Acculturation and Its Influence on the Health of Asian Americans

Hideki Morooka, University at Albany, State University of New York

The later generation native-born Asian Americans, and those who immigrated to the United States at younger age, may well be deeply immersed in American mainstream culture. Using data from the National Health Interview Survey, I will examine the major components of acculturation and assimilation into the mainstream society among the first-, 1.5-, and second- as well as later-generation Asian immigrants. The immigrant effect of this phenomenon as the degree of acculturation and assimilation can be examined by linking the intergenerational change of patterns in various health behaviors with English language fluency, nativity, and length of residence in the United States. The social determinants in the intergenerational transition in the risk factors for chronic diseases as well as how acculturation into the mainstream American culture could possibly influence the immigrants in their behavior and create a disposition for the prevalence will be explored.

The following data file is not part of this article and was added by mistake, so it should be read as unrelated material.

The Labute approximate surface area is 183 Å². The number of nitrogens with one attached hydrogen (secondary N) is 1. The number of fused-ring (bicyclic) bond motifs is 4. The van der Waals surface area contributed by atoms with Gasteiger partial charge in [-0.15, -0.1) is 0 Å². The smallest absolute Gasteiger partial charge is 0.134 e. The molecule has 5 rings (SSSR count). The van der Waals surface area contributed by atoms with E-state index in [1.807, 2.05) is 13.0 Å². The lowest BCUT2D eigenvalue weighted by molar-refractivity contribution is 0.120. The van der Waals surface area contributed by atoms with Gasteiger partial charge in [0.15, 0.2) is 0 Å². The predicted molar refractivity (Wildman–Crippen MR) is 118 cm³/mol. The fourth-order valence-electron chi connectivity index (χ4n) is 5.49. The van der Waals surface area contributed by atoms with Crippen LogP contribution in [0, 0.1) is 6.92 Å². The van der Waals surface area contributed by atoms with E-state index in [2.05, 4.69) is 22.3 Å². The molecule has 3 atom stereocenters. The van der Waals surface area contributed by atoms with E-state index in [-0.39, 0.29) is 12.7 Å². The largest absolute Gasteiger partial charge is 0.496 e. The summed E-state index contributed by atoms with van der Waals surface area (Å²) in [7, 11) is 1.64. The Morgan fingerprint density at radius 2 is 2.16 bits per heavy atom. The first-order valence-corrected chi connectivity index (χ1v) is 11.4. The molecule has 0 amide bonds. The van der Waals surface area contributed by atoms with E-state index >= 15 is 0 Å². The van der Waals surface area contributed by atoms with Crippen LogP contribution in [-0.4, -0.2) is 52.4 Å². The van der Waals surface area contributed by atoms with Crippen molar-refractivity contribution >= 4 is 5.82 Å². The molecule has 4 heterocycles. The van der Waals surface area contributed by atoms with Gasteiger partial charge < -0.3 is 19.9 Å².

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Presented in Poster Session 6: Migration, Urbanization, Neighborhood and Residential Context